We've all got a lot of smart tech sitting in our pockets, but what about around the house? Here we reveal the products set to take on all the jobs you hate.


Know about the latest trend in tech? While our smartphones grow ever smarter, the tech around them is quickly catching up – most notably the appliances in our homes. But when everything around the house becomes more connected, what new powers will each bit of kit unlock? And how will they make our lives easier?


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To find out, we’ve been speaking to Vodafone’s innovations expert Patrick Harrison-Harvey. He’s seen the future, so he knows what your house will look like in 2016 and beyond…

Appliances speaking the same language

“A lot of tech companies want to learn more about you through collecting data,” says Patrick. “Smart devices in the home like the Amazon Echo can learn a lot by just sitting in your house, and eventually these devices will be able to tell who it is that’s talking, and know different people’s routines based on patterns of movement or sounds.”

Inanimate things collecting data from your movements might sound scary, but it’s actually really exciting. Patrick explains that when your tech knows more about you, the more it can do for you. And that’s what the ‘Internet of Things’ concept is all about…

“The Internet of Things is really competitive at the moment,” he tells us. “You’ve got things like Dropcam video monitors, Google’s Nest products and more recently the Revolv, which is a hub for everything in your home. Because all of these devices speak in different wireless protocols and languages, there’s becoming a need for a central device that can speak to all of your different devices.”



“So the idea with products like Revolv is that you have one app that controls the hub, and then the hub controls all your other connected products. That’s rather than the experience at the moment which is where you go into the thermostat app to do the temperature, and then the light app to activate your smart bulbs, etc. What we want is one really nicely designed, intuitive app that does it all. And that’s what things like the Amazon Echo project could turn into – in future it could be a voice activated system for the home.”

Patrick’s not just speculating here – he’s deeply ingrained in the ‘connected home’ way of life, so he knows what works, what still needs improving, and what’s coming next:

“So far in my connected home I’ve got Nest thermostat and smoke detectors, I’ve got Sonos for music, some Belkin WeMo switches and smart lighting in every room, but none of them are talking to each other. But I can use a third party service like ‘If This Then That’ to link them together, or to set rules and buttons on my smartwatch. I can create a button on my Android Wear watch to turn on the lights at home, or turn on the kettle. But theoretically, with a centralised hub, you could also link information from your fitness tracker – if it knows when you get out of bed, it will turn the kettle at the right time.”

Safe, secure and always learning

“That connected experience is coming,” Patrick says. He explains that these hubs will become more commonplace over the next year or so, and that they’ll soon connect to even more devices and sensors. All of which means that your home will become a much easier place to look after, be more secure, and do some of the jobs you hate doing yourself. In short, the home will be a smart device in and of itself…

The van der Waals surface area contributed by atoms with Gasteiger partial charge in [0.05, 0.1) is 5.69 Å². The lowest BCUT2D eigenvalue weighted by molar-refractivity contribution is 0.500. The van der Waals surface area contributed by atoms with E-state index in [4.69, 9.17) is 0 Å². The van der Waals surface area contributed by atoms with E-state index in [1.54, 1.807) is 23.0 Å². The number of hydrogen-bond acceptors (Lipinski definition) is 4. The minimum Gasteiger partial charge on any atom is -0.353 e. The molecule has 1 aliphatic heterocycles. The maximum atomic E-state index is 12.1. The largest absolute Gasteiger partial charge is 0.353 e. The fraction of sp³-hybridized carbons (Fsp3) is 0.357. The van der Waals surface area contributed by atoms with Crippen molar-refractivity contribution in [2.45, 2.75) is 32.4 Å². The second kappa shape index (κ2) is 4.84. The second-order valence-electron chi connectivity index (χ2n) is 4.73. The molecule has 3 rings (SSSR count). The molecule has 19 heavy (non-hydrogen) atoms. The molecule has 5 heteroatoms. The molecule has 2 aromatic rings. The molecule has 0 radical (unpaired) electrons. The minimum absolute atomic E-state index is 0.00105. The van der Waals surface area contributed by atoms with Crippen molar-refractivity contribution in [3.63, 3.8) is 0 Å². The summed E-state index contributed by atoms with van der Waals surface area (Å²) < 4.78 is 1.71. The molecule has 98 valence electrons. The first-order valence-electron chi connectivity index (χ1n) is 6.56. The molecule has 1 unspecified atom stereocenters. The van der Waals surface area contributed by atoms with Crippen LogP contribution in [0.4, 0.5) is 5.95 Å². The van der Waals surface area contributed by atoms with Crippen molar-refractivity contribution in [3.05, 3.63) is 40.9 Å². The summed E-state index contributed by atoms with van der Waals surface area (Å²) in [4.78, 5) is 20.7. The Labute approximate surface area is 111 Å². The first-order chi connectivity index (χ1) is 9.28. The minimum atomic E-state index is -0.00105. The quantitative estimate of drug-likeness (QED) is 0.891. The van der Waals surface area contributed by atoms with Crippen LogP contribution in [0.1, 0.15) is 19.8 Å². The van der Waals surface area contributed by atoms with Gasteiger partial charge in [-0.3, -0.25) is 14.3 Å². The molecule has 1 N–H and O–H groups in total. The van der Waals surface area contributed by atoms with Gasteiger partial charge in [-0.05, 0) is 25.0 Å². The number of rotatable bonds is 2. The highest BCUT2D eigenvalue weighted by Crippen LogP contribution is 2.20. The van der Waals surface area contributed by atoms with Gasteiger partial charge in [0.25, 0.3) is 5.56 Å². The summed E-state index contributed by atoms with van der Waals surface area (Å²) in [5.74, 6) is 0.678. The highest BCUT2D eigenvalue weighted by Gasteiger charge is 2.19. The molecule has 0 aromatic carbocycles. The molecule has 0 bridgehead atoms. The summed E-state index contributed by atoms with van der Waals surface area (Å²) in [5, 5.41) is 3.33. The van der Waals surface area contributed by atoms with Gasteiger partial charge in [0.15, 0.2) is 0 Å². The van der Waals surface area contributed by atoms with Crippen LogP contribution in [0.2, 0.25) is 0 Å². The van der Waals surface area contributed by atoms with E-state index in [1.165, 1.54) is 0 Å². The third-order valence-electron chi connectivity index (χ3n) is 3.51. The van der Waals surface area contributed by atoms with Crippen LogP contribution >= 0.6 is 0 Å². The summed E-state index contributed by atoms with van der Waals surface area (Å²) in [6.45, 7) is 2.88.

“Revolv’s offering has sensors that tell you when things like cupboards and windows have been opened,” he reveals, “and sensors that detect moisture, so you can be alerted about leaks before they become a big problem.”

“No one’s won this race yet, and there’s no one standard for the tech, so you currently need something like these hubs that connect to everything.”

“No one’s won this race yet, and there’s no one standard for the tech, so you currently need something like these hubs that connect to everything. There’s a market out there for something to become the standard, and each of the companies involved want to build out their own ecosystems and make sure you have more of their products than anyone elses. And if the same company that makes your mobile devices makes your home appliances, the smartphones or tablet could very well become the hub for your home – it could be the hub that talks to everything.”

And that makes sense, because a lot of what’s coming next in this field will use location to make things even smarter:

“Samsung bought a company called SmartThings, which builds a hub with various other accessories, including a fob that you would put on your keys or pet collar that would help you find it using a location-based app.”


“Location is a big part of this story,” Patrick adds. “At the moment I can set up the smart lighting in my home to turn on when I come home and turn off when I leave for work. That’s great, but I can only set that up for me. It hasn’t got the logic of a family, which means that if I leave the house I’ll plunge my other half into darkness. So you need that second rule – the one that says that the lights should only turn off if everyone leaves the house. Ideally you would want a system that looks for these location-based fobs – which could be built into your phone – and only act if they’re all gone.

Only time will tell as to where it leads, but Patrick is convinced that the connected home’s evolution is only going to speed up:

“All the major players – Google, Apple, Samsung and others – are tooling themselves up with this stuff to futureproof their ‘smart home’ offerings,” he says in closing. “It’s the next untapped market, and it’s about to get a lot bigger.”

More futurology… Care to see what tomorrow’s smartwatches will look like? Check out our look into the future of wearables here.